Wednesday, April 30, 2014

A name for Australia's bloody bewdy economy?

Do we have a name for the unprecedented period of uninterrupted growth that Australia has experienced since the Hawke/Keating era, which now spans longer than two decades? I can't find one. We need a name for it.

Paul Krugman and others talk a lot these days about a New Gilded Age, referencing the first Gilded Age in America during the last decades of the 19th century, and with French economist Thomas Piketty's new book on inequality there are more mentions of the Belle Époque covering a similar timeframe in France leading up to World War I. Both of these eras were characterised by solid economic growth based on technologically-driven resources booms combined with massive inequalities between rich and poor - something the world is seeing a lot of at the moment, but particularly in Australia where we haven't experienced a recession since 1991 and we have to put up with the political meddlings of the nouveau supérieur-riche like Gina Rinehart and Clive Palmer.

The first Gilded Age was built on the back of the advent of corporatisation, industrialisation and the development of a middle class through the actions of entrepreneurs dominating new markets acting in organised oligarchies. The gild in the Gilded Age was the rich enjoying the fruits of others' labour in highly disproportionate amounts, enabled by a corrupt system. The Belle Époque was the last Indian summer of the imperial era in Europe, only ended by the final death throes of 19th century-style colonial empire in WWI. The époque was truly belle only for the rich, who did very little to uplift the poor as the bohemians enjoyed opulence previously confined to French royalty.

Australia's period of economic glory has not been sullied by nearly as much inequality, but it does share the resources boom element - albeit that the demand has not been domestic as the boom only came because we were able to act as China's quarry while they engineered their way out of agrarianism. We had a gold rush back in the 1850s, and the notion that Australia has been riding "on the sheep's back" through wool exports surfaced as early as 1894, apparently. The current long boom was started by Keating's reforms in floating the dollar and promoting competition in export industries, and policies to support productivity and competitiveness have been continued through governments of both stripes through a bipartisan commitment to sound Keynesian management of the economy that continues to this day (which supporters of Tony Abbott are only just now discovering).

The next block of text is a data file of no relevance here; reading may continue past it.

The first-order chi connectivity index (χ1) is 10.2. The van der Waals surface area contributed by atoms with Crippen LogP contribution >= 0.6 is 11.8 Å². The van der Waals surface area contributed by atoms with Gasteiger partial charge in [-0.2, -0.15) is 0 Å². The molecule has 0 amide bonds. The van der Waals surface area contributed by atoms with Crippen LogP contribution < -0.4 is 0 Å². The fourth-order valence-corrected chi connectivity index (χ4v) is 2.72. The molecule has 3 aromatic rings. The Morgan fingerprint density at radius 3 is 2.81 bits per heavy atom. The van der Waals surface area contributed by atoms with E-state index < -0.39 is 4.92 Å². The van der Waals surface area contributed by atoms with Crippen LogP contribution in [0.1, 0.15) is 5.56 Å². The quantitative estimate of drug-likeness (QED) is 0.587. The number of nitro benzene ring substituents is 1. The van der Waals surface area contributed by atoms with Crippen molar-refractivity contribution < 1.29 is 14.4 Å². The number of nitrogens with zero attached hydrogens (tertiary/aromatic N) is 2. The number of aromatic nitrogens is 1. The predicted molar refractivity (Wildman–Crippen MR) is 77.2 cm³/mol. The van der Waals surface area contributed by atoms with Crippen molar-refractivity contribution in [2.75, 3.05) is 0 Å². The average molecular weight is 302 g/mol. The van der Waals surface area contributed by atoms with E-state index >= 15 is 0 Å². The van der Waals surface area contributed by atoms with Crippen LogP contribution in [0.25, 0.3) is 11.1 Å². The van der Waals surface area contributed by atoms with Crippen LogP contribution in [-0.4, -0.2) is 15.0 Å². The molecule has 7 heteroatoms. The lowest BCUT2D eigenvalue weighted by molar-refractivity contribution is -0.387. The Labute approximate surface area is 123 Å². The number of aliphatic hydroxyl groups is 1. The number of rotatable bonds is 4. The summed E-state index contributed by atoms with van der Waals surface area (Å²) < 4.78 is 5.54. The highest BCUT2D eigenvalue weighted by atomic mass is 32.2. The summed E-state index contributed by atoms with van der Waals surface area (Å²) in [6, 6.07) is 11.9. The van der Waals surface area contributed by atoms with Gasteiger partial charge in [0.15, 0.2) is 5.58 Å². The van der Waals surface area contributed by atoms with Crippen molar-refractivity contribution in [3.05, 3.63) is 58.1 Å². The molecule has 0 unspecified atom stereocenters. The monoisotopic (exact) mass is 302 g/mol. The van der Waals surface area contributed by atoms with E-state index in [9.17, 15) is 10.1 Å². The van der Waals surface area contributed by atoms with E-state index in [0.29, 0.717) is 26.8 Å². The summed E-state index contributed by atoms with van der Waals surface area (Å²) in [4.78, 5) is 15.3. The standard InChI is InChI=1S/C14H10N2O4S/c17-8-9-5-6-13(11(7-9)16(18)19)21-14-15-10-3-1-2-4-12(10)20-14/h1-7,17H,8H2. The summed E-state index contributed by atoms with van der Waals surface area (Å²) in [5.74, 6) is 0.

"NSW disease" - the sort of cynical, closed-shop, oligarchic corruption that the Fitzgeralds and ICACs of the world periodically bust - continues on at a state level across Australia, and has done so since the Rum Rebellion. At a federal level, though, the reforms that Keating started have served the country well for more than two decades. It would be tempting for a leftist like me to name the era after him, but that wouldn't stick and would elevate his role higher than it deserves, given how many fingerprints were on the blueprints that he and others implemented.

I feel a sporting reference here would be most appropriate, and the sport that unites all parts of Australia like no other is cricket. People say of a person who died at an old age that they had a good innings, and while there will undoubtedly come a time when Australia's economic run feast does come to an end and we finally hole out to cow corner after spanking the aggot about the park with gay abandon to our heart's content... for a long time now, it has been a Good Innings.

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